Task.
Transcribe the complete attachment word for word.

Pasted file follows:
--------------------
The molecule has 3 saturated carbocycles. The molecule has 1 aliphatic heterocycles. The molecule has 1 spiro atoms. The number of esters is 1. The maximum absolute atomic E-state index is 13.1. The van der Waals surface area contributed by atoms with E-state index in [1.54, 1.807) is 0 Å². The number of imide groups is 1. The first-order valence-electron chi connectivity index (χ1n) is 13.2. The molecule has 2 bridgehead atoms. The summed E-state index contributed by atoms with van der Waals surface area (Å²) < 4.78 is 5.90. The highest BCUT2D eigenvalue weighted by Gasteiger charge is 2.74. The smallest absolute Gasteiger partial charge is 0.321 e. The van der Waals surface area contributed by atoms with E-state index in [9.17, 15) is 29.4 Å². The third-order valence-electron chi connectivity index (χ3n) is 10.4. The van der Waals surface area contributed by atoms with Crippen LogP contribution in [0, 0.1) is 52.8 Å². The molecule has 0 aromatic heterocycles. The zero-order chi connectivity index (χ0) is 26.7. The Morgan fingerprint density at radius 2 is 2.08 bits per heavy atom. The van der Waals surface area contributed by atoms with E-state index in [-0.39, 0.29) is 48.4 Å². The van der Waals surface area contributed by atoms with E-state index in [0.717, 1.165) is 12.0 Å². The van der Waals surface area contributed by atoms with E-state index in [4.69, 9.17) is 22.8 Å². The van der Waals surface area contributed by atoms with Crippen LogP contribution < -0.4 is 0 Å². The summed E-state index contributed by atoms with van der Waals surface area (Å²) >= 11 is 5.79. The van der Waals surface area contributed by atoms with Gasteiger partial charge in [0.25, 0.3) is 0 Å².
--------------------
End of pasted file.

The molecule has 3 saturated carbocycles. The molecule has 1 aliphatic heterocycles. The molecule has 1 spiro atoms. The number of esters is 1. The maximum absolute atomic E-state index is 13.1. The van der Waals surface area contributed by atoms with E-state index in [1.54, 1.807) is 0 Å². The number of imide groups is 1. The first-order valence-electron chi connectivity index (χ1n) is 13.2. The molecule has 2 bridgehead atoms. The summed E-state index contributed by atoms with van der Waals surface area (Å²) < 4.78 is 5.90. The highest BCUT2D eigenvalue weighted by Gasteiger charge is 2.74. The smallest absolute Gasteiger partial charge is 0.321 e. The van der Waals surface area contributed by atoms with E-state index in [9.17, 15) is 29.4 Å². The third-order valence-electron chi connectivity index (χ3n) is 10.4. The van der Waals surface area contributed by atoms with Crippen LogP contribution in [0, 0.1) is 52.8 Å². The molecule has 0 aromatic heterocycles. The zero-order chi connectivity index (χ0) is 26.7. The Morgan fingerprint density at radius 2 is 2.08 bits per heavy atom. The van der Waals surface area contributed by atoms with E-state index in [-0.39, 0.29) is 48.4 Å². The van der Waals surface area contributed by atoms with E-state index in [0.717, 1.165) is 12.0 Å². The van der Waals surface area contributed by atoms with E-state index in [4.69, 9.17) is 22.8 Å². The van der Waals surface area contributed by atoms with Crippen LogP contribution < -0.4 is 0 Å². The summed E-state index contributed by atoms with van der Waals surface area (Å²) >= 11 is 5.79. The van der Waals surface area contributed by atoms with Gasteiger partial charge in [0.25, 0.3) is 0 Å².